Addressing Naked Short-Selling
While Paulson's testimony was primarily devoted to explaining his proposals, Cox used the hearings to announce an emergency move aimed at further stabilizing the mortgage giants. The SEC chairman announced that the agency will limit the ability of traders to sell short the shares of the two GSEs, as well as brokerage firms including Lehman Brothers (LEH), Goldman Sachs (GS), Merrill Lynch (MER) and Morgan Stanley (MS). Critics have argued that excessive short-selling, in some cases fueled by rumors that traders know to be false, has driven the slide in shares of financial firms, including the defunct Bear Stearns.
While the SEC recently announced stepped up efforts to investigate those allegations (BusinessWeek.com, 7/16/08), Cox offered a more concrete measure at the congressional hearings. Traders will be forbidden from selling short the shares of those firms unless they actually hold the shares. The move effectively bans a practice known as naked short-selling, in which traders sell a company's shares without actually owning the underlying stock. Cox said such measures would go into effect for 30 days, and that the SEC is beginning to work on rules that will address the same issues for the broader market as well.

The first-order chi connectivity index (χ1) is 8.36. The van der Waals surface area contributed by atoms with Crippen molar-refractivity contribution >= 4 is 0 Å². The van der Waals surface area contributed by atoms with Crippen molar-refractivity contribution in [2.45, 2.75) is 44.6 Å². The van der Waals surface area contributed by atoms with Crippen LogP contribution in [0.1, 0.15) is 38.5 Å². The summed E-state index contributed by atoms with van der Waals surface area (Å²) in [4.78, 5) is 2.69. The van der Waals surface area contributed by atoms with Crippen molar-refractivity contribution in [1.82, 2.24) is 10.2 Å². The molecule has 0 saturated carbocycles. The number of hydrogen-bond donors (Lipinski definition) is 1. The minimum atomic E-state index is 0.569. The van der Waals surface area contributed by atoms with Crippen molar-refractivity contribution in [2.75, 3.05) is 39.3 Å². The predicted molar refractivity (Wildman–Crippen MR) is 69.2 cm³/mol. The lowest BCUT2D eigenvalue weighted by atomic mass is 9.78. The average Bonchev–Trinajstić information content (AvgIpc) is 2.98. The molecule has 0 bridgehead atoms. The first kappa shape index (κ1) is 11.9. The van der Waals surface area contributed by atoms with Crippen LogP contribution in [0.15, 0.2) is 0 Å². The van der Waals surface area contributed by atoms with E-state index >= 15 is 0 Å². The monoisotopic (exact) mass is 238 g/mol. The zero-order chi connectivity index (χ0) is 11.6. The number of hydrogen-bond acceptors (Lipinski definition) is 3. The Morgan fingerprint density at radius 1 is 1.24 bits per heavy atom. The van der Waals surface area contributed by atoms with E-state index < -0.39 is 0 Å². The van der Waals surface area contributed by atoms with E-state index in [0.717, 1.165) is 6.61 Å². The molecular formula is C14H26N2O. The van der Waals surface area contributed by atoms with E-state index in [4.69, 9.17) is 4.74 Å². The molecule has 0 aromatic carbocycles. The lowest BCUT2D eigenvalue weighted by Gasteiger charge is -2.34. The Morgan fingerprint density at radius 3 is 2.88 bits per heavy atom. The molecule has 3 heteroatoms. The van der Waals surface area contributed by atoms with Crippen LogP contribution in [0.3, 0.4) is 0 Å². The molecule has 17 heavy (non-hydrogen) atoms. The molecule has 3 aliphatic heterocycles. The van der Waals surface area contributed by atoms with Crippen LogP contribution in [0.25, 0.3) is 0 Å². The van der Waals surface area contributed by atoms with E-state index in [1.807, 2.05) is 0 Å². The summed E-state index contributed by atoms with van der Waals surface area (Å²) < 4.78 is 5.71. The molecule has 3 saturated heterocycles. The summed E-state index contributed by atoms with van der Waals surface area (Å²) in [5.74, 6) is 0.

Neither agencies' proposals, however, appear to have reassured Fannie or Freddie investors. With equity holders likely to be hardest hit if any Federal bailout does emerge, shareholders have been fleeing the GSE stocks in droves for the last week. It was no different on July 15. Fannie shares fell 27%, while Freddie shares fell 26%, as investors concluded that even if the Fed actions rescue the agencies, shareholders will be left holding the bag.